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Spokane, Washington  Est. May 19, 1883
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News >  Education

‘A little friendly competition’: Spokane Public Schools students to be featured on weekly PBS Civics Bowl

UPDATED: Fri., April 29, 2022

Show host Gary Stokes, general manager of KSPS, center, smiles as Civics Bowl teams from North Central, left, and The Community School get ready to test their knowledge against each other during a taping of the Civics Bowl by KSPS and the League of Women voters on Thursday at KSPS in Spokane.  (Tyler Tjomsland/The Spokesman-Review)
Show host Gary Stokes, general manager of KSPS, center, smiles as Civics Bowl teams from North Central, left, and The Community School get ready to test their knowledge against each other during a taping of the Civics Bowl by KSPS and the League of Women voters on Thursday at KSPS in Spokane. (Tyler Tjomsland/The Spokesman-Review)

There was nothing trivial about the contest waged Thursday morning at KSPS Studios.

The subject matter was serious and so were the contestants, students from The Community School and North Central High School.

They matched wits and witticisms, impressed the judges and even challenged them at times.

The occasion was the Civics Bowl, a new collaboration between the League of Women Voters and Spokane Public Schools.

The goal was to raise awareness about the importance of civics in education, and to have some fun. Both goals were realized after six matches that covered two days of taping at the KSPS PBS facility on South Regal.

Also participating were teams from Ferris, Lewis & Clark, Rogers and Shadle Park. The shows will air for six straight weeks, beginning Monday and ending June 6 with the crowning of a Civics Bowl champion.

The show is modeled loosely on the “High School Bowl” programs that aired half a century ago and included dozens of schools from Eastern Washington.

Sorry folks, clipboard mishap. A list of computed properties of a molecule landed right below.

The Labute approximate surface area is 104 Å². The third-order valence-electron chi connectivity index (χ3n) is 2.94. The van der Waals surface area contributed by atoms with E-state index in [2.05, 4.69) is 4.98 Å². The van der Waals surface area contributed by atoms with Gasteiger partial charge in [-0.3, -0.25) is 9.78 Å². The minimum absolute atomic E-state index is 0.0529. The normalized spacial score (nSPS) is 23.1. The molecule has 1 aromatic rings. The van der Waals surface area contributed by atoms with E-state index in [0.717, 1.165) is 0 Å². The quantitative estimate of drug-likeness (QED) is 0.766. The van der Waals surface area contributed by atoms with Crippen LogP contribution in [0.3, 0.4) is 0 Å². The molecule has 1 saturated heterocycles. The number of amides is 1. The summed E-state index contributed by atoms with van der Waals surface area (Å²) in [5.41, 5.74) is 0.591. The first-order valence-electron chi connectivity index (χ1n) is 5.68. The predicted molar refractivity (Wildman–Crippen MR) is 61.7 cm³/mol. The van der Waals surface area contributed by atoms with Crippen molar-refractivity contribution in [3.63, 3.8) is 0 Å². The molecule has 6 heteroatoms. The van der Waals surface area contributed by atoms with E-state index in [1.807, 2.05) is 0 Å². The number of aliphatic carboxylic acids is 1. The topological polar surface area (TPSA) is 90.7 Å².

Each contest will run for 30 minutes on KSPS PBS and be streamed online. The teams answered questions about national, state, tribal and regional governments, and other topics related to high school-level study of civics and government.

“This is the fruition of something that started long ago … and the kids get so engaged in civics, and that’s what we sorely need in our country right now,” said Ann Murphy, president of the League of Women Voters of the Spokane Area and one of two judges for the event.

The other judge, Susie Gerard, said she was “truly excited for the opportunity for all these kids to participate in something that’s meaningful and have a little friendly competition.”

“Our goal is to educate them so that they can make their own decisions and become engaged citizens,” said Gerard, the coordinator of secondary social studies for Spokane Public Schools.

Added Gerard: “It’s so important, because kids need to find out how the government works and how they can have a voice.”

Based on what happened in the studio on Thursday, most of them already do.

Early in the contest, emcee and KSPS President Gary Stokes asked for a definition of “double jeopardy” in criminal trials.

Barely a second later, Community School junior Siera Watkins hit the buzzer and answered so precisely that she must have been preparing from a textbook.

That’s because she had, thanks to some proctoring from Coach Chelsea Duvall.

“It always surprises me how much our students know,” said Duvall, who watched the action from the back of the studio with social studies teacher David Egly.

On a few occasions, the students knew enough to challenge the judges’ decision on whether an answer was correct.

The team for The Community School included Watkins, captain David Goldbloom, Astor Martin, Hudson Kahlin and alternate John DeBarber.

North Central was represented by captain Jonah Aden, Jacob Gannon, Sydney Bergman, Bryce Anderson and alternate Harrison Hall.

The crew at KSPS faced the steepest learning curve. Staff had to assemble the graphics, design the set and a multitude of other chores.

“I’ve been here 42 years and I’ve never done this before,” said Executive Producer Jim Zimmer.

Leilah Isaacson, the coordinating producer, was tasked with refining the rules and coordinating with the League of Women Voters to assemble hundreds of questions on a relatively narrow range of subjects.

“We wanted this to be just on the subject of civics, because it’s really important, and we want our community to be involved and dedicated to civics,” Isaacson said.

“We really had to work from scratch, but we really appreciate the help of the League,” Isaacson said.

The event was sponsored by Avista Foundation, which provided a grant covering about 25% of the costs to KSPS PBS.

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